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Wednesday, September 30, 2020
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Culture Currents

Cultural happenings in SF and beyond.

Lift Ev’ry Voice … and Act for Reparations Now!

May our Divine Mother-Father Creator of and in All – and Beloved Ancients and Ancestors from yesteryears and yesterdays – find you and (y)our extended Family in sacred Spirit, healing and thriving. WE are hoping to be in the magnificent presence of those of you around the Bay Area soon … possibly, at upcoming events like International Workers’ Day on 1 May (at the Port of Oakland); the 19th Annual MALCOLM X Jazz & Art Fest on 18 May (at San Antonio Park, Oakland); African Liberation Day on 25 May (in Oakland); and other venues. Asé.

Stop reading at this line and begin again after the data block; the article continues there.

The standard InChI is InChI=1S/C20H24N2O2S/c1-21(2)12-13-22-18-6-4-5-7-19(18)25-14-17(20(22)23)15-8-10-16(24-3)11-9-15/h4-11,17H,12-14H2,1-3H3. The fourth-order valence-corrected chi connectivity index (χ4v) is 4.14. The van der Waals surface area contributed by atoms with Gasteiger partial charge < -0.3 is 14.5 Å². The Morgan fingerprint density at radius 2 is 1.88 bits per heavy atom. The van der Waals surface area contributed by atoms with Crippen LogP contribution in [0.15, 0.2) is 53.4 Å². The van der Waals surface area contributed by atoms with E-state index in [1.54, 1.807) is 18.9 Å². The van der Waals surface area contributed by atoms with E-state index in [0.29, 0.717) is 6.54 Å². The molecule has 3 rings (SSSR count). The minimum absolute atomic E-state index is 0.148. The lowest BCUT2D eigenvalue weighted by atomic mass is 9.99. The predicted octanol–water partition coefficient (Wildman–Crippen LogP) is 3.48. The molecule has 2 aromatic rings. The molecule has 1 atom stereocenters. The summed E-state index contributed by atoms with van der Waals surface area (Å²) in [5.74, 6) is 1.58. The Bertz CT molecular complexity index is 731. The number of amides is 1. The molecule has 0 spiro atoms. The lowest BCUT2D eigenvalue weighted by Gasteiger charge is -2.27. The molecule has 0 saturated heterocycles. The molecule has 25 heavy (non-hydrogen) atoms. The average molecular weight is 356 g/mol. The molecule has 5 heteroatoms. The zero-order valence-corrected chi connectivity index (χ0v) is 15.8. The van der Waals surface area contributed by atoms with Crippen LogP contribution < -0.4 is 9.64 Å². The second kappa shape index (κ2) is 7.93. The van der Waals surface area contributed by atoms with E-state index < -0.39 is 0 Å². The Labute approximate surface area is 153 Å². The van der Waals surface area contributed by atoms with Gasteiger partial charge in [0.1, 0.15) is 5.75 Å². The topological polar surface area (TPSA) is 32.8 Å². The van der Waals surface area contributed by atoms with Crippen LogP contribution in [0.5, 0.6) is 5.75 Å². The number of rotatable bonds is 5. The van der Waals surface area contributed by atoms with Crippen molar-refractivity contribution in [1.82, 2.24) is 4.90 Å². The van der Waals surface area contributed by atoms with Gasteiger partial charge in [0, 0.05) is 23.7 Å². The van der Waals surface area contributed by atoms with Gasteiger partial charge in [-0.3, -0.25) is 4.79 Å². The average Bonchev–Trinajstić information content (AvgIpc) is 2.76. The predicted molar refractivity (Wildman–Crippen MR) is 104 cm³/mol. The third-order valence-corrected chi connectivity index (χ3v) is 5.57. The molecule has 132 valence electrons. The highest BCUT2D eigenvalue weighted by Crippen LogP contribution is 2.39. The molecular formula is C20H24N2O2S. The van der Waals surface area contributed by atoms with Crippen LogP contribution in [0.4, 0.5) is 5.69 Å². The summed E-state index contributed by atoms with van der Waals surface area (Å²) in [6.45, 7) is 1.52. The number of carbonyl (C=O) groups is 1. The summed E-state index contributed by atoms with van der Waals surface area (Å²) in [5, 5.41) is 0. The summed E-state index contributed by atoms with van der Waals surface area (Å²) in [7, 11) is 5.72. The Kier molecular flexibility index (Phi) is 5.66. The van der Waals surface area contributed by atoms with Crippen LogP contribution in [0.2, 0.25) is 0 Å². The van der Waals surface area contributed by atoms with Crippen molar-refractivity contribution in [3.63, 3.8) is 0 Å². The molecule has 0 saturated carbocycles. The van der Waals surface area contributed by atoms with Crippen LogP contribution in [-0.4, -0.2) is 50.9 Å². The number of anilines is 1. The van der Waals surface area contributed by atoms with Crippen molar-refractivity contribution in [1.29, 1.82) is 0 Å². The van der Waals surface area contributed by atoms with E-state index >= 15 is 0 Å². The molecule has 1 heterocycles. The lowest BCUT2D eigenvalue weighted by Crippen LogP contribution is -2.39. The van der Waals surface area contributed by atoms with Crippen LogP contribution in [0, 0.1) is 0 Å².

Celebrate Dr. Hannibal Williams for making a difference – keep his legacy alive

Liberation House, the first residential facility for treatment of drug and alcohol addiction that reached out to Afro-American men, is another example of its founder, Dr. Williams, making a difference. During its 30 years of operation, Liberation House was an extremely successful drug and alcohol rehabilitation program which successfully helped thousands of men from every walk of life attain their sobriety.

Hip hop and culture: ‘High Power’ by Grand Opus

Since the late ‘70s, hip hop culture has been an instrument of empowerment for communities without a voice to fully express themselves via the language of art. Grand Opus’ sophomore album “High Power” contains a perfect blend of thought provoking lyricism and hard hitting beats that make hip hop come alive and communicate a powerful message of empowerment and hope to the Black community.

‘Things that Make White People Uncomfortable,’ a book review